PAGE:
Let's say there is a physicist who is merely 21 years old, has no relation with academia and is only beginning, but has came up with a contradiction/refutation in the theory of relativity. His 25-page and extremely complex paper has no grammar/mathematical mistakes, is written in LaTeX. However, it is 25 pages and extremely complex, and its title is modest, not cranky.
Q: Just how well are the editors of Nature at reading and understanding papers? Would it be possible to describe the accuracy of their decisions?
Assuming Nature receives more than 10,000 papers each year. And surely, one may say that they would first look at the name and if it is unknown and the paper itself is concluding revolutionary matters, they could say to themselves, "Ah! Another crackpot! I received 25,000 of these already. Time to throw it in the bin." But since they are professional, I assume that they would read it. But how much?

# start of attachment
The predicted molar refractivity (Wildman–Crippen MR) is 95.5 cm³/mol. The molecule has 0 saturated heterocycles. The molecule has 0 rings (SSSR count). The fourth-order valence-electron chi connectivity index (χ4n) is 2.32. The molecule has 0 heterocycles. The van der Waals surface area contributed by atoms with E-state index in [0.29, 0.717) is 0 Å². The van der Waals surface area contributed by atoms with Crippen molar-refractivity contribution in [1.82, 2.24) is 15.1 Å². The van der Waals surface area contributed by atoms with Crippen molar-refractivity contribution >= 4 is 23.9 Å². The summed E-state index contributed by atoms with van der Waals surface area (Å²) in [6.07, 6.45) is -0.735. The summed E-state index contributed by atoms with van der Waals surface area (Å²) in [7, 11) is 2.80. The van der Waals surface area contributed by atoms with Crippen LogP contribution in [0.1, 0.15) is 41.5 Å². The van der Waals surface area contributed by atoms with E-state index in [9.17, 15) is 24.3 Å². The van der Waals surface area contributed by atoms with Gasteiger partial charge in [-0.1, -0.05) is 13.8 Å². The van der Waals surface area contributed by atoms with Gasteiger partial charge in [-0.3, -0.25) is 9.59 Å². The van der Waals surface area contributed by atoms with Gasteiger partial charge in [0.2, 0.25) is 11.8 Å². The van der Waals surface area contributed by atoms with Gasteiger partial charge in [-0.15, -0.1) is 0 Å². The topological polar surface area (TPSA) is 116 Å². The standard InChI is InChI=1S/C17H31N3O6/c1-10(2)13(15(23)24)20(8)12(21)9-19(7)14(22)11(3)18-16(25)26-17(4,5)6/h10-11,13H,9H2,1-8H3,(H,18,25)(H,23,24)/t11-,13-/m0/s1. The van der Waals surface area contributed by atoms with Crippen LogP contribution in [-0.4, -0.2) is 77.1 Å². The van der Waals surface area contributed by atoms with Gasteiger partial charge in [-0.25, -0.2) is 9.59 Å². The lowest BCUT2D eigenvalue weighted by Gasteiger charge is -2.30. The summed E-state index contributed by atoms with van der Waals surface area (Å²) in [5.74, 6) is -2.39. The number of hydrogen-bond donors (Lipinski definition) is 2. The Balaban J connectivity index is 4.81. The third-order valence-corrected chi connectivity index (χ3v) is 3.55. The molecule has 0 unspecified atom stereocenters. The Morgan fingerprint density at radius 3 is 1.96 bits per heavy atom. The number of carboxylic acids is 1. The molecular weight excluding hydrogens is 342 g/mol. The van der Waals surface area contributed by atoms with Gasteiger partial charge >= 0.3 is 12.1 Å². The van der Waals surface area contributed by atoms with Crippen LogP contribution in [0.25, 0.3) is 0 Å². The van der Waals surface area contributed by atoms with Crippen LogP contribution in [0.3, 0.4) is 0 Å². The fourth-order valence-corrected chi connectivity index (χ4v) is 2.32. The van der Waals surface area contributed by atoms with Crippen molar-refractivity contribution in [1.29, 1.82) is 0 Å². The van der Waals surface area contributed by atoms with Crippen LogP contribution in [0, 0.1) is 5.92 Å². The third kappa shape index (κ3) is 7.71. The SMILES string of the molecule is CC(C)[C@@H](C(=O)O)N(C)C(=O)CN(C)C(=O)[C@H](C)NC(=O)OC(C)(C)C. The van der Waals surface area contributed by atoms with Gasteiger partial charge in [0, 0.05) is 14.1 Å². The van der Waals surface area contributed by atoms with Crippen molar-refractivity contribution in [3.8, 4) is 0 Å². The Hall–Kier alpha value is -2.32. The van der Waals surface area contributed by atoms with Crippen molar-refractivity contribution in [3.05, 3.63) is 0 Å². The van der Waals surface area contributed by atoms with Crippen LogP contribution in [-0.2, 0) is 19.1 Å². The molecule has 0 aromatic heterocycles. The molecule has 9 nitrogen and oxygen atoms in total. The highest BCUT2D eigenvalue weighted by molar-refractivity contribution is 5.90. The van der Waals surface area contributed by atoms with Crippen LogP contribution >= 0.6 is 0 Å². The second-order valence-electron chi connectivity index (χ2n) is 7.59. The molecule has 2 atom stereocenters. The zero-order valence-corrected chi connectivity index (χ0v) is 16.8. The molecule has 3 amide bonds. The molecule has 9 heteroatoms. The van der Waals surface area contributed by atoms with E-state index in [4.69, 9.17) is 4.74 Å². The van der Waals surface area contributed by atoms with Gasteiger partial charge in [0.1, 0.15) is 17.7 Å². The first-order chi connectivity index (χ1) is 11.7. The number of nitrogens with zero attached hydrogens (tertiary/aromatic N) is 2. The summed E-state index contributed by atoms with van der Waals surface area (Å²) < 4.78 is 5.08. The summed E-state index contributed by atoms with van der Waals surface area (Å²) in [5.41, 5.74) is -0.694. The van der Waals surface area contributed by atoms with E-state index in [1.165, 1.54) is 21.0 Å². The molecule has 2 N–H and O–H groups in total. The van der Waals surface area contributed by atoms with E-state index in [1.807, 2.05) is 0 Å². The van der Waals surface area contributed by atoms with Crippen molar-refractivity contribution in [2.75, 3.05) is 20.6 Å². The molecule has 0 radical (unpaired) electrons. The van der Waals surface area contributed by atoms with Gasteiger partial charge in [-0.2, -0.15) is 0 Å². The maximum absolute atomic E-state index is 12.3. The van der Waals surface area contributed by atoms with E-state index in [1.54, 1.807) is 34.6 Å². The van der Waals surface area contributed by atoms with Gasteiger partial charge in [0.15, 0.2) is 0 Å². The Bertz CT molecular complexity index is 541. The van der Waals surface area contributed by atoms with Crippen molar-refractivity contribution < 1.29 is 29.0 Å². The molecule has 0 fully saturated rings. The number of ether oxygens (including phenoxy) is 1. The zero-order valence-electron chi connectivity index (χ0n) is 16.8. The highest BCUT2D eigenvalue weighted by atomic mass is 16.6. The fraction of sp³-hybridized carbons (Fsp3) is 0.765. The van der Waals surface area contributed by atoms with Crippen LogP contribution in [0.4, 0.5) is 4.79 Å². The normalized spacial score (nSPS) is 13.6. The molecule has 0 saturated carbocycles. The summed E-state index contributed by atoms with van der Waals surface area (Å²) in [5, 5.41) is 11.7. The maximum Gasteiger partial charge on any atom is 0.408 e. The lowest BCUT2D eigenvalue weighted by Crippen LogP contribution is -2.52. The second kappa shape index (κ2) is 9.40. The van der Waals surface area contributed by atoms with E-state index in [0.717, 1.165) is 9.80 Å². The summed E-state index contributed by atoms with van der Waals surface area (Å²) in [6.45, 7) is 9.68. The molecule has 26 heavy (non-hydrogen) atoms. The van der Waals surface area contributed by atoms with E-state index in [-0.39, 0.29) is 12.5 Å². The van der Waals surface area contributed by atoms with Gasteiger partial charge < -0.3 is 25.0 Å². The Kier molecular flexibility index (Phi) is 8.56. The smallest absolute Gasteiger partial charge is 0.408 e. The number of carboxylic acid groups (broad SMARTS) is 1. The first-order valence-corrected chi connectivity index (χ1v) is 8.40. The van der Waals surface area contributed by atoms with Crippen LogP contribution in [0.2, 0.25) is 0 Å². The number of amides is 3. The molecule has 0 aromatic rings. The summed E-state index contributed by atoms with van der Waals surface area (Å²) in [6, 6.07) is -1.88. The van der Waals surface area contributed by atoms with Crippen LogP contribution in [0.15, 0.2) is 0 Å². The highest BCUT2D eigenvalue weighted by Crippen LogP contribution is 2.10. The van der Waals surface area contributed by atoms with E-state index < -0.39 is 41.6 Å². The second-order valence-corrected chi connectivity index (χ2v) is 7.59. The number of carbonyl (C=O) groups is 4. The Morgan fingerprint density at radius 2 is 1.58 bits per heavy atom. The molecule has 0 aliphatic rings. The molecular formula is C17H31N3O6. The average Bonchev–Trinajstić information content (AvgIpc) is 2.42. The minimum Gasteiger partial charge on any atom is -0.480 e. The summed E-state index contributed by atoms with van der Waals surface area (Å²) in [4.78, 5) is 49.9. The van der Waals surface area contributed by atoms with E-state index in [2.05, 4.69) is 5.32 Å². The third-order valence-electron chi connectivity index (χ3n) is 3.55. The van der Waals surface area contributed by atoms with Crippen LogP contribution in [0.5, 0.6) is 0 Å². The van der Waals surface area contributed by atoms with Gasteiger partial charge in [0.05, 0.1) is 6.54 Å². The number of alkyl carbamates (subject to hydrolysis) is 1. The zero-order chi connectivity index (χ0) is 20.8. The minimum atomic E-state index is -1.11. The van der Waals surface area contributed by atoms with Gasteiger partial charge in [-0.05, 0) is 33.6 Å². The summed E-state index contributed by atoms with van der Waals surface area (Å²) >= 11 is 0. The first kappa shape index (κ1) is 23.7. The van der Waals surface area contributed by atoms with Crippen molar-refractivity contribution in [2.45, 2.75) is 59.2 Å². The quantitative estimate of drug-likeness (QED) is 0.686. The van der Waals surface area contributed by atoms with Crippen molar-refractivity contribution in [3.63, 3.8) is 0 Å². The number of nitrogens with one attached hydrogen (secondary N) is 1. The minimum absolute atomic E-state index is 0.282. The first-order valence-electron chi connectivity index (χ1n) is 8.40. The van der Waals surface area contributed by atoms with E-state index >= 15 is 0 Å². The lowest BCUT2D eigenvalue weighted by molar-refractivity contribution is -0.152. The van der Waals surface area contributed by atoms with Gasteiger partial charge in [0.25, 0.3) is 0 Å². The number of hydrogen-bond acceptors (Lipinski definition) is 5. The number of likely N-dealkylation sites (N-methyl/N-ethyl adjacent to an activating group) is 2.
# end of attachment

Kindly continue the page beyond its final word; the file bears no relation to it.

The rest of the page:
Even if the author was to submit the paper double-blinded, considering the amount of papers they receive and the realization that since it's double-blinded it is surely from a newcomer, can doubt be casted upon Nature's consideration of such a paper?
Planck said that revolutionary paradigm-shifts are not immediately accepted but are rather brutally opposed and rejected in the beginning, and as time passes little and little, only then the world bows down to them.
Academia today is too complex, there are too many people, too many papers and too much "drama" (many things going on). Would people really consider such a paper in the future, would they really not forget? Who knows, there could very well be such a paradigm-shifting paper out there published, but nobody ever cared about it!
P.S: Such a physicist, I would say, is expected to be a great nonconformist. Einstein himself ridiculed academia in saying that they kill curiosity. (Source: https://newrepublic.com/article/117028/carl-sagan-albert-einstein)